Karnataka High Court
Karnataka High Court
Litigation News

Different transactions cannot be clubbed into a single FIR: Karnataka HC declines stay on FIRs against accused in Padarayanapura case

Rintu Mariam Biju

The Karnataka High Court held that multiple FIRs can be filed in the case involving the attack on medical personnel in Bangalore's Padarayanapura area amid the COVID-19 lockdown.

The Bench of Justice PB Bajanthri noted that when the complaint constitutes more than a single transaction, then such transactions cannot be amalgamated and clubbed into a single FIR by showing one injured as the complainant and others as witnesses.

It was thus held that registration of a single FIR and filing of a single charge sheet would be contrary to the statutory provisions of the Code of Criminal Procedure (CrPC), in such cases.

"Registration of single FIR and filing of single charge sheet would be contrary to statutory provisions and scheme contained in Sections 218 to 222 Cr.P.C., and appears to be illogical and opposed to the concept of proportionality punishment enshrined in Cr.P.C. That apart registration of sole FIR for several victims and for such FIR, police have to file separate charge sheet. Consequently, applicants have not made out prima facie case to stay the operation of FIR No.s..."

Karnataka High Court

The allegations against the petitioners were that on April 19, they had formed an unlawful assembly with an intention to spread the Coronavirus and that they obstructed medical officers from lawfully discharging their official duties. It was also alleged that they assaulted medical and police personnel who were on duty by pelting stones and assaulting them with knives, rods and clubs.

Further, it was alleged that the 126 accused destroyed public property including COVID-19 information centres, and stole and damaged CCTVs.

Hence, the police officers present had registered complaints one after the other on the very same day, with slight changes in time and place of occurrence of the alleged incidents.

An FIR was registered with the J J Nagar Police Station against the applicants for the offences under Sections 3 and 4 of Prevention of Destruction and Loss of Property Act, 1981 and under various sections of the Indian Penal Code. Subsequently, other FIRs were also registered relating to 6 different places at Padarayanapura.

This prompted the petitioners to approach the High Court challenging the registration of multiple FIRs in the same, and praying to stay the operation of the same.

Advocate Anees Ali Khan, appearing for the accused, vehemently contended that after the registration of the first FIR, the subsequent FIRs should not have been registered by the police as the same are in connection with the very first transaction and the alleged offences are a part of the same conspiracy.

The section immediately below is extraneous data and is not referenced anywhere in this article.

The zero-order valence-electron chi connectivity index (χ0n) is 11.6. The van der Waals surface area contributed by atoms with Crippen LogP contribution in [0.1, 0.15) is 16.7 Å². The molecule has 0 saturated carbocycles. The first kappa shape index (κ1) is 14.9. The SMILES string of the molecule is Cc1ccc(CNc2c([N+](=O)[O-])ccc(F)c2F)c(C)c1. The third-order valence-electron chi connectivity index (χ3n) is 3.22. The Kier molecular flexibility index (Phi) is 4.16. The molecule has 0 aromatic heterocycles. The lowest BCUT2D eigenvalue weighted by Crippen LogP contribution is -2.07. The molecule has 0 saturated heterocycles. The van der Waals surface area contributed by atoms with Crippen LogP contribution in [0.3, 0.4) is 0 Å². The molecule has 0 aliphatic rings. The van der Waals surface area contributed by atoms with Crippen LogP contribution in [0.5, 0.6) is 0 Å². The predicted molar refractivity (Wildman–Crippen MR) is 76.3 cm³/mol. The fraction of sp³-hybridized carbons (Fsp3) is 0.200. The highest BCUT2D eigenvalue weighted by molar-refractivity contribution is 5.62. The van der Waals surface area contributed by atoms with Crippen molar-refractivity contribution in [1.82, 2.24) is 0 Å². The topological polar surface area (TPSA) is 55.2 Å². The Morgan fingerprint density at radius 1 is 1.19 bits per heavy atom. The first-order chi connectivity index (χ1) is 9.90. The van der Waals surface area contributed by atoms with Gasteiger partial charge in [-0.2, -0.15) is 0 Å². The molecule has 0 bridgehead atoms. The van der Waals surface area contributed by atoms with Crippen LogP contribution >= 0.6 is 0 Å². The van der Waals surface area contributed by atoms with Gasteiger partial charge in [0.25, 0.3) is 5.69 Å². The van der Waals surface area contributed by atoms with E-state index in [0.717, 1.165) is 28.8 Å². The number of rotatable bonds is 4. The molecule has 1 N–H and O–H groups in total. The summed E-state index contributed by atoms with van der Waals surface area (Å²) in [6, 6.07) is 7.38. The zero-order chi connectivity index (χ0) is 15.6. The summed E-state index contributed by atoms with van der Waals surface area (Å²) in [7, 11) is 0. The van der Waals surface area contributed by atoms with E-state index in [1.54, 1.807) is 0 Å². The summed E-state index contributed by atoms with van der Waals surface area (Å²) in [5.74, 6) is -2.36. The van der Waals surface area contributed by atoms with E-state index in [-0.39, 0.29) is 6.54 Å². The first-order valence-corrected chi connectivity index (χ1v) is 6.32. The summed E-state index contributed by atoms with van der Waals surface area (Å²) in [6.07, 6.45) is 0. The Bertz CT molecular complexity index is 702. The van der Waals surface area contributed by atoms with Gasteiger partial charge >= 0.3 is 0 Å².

He further relied on a circular issued in 2015 by the state prohibiting filing of more than one FIR arising out of the common incident and offences.

Countering these arguments, Special Public Prosecutor VM Sheelavant argued that the offences are distinct and there is no element of similarity in them. Further, he submitted that if two FIRs pertain to two different incidents/crimes, the second FIR is definitely permissible.

To further buttress his argument, he cited the Supreme Court judgment in the case of Manoj Kumar v. State of Uttarakhand to support the contention that more than one FIR is permissible.

After hearing the rival submissions, the Court noted that the primary issue in the case was "whether filing of more than one FIR arising out of same allegations relating to offences in a proximity time and place is permissible or not".

To answer the question, the Court proceeded to heavily rely on the Supreme Court's judgment in Anju Choudhary v. State of Uttar Pradesh and others, wherein it was held that whether more than one FIR is permissible to be filed, is a question of law and fact. This judgment states,

"...for several offences to be part of the same transaction, the test which has to be applied is whether they are so related to one another in point of purpose or of cause and effect, or as principal and subsidiary, so as to result in one continuous action. Thus, where there is a commonality of purpose or design, where there is a continuity of action, then all those persons involved can be accused of the same or different offences “committed in the course of the same transaction”

Supreme Court judgment in Anju Choudhary v. State of Uttar Pradesh and others

In this view, the High Court went on to hold in the present case,

"In the present case factual aspect like complaint and other events do not constitute a single transaction. Such transactions cannot be amalgamated and clubbed into a single FIR by showing one injured as the complainant and others as witnesses. In respect of such transaction, it is imperative for the State to register a separate FIR if the complainant discloses commission of cognizable offence."

The Court went on to hold that the petitioners have not made out a prima facie case to stay the operation of the FIRs lodged in connection with the Padarayanapura case.

It has now listed the matter for further orders on July 1.

Recently, the 126 accused persons in the Padarayanapura case were granted bail by the High Court.

[Read the order]

Karnataka HC - different FIRs.pdf
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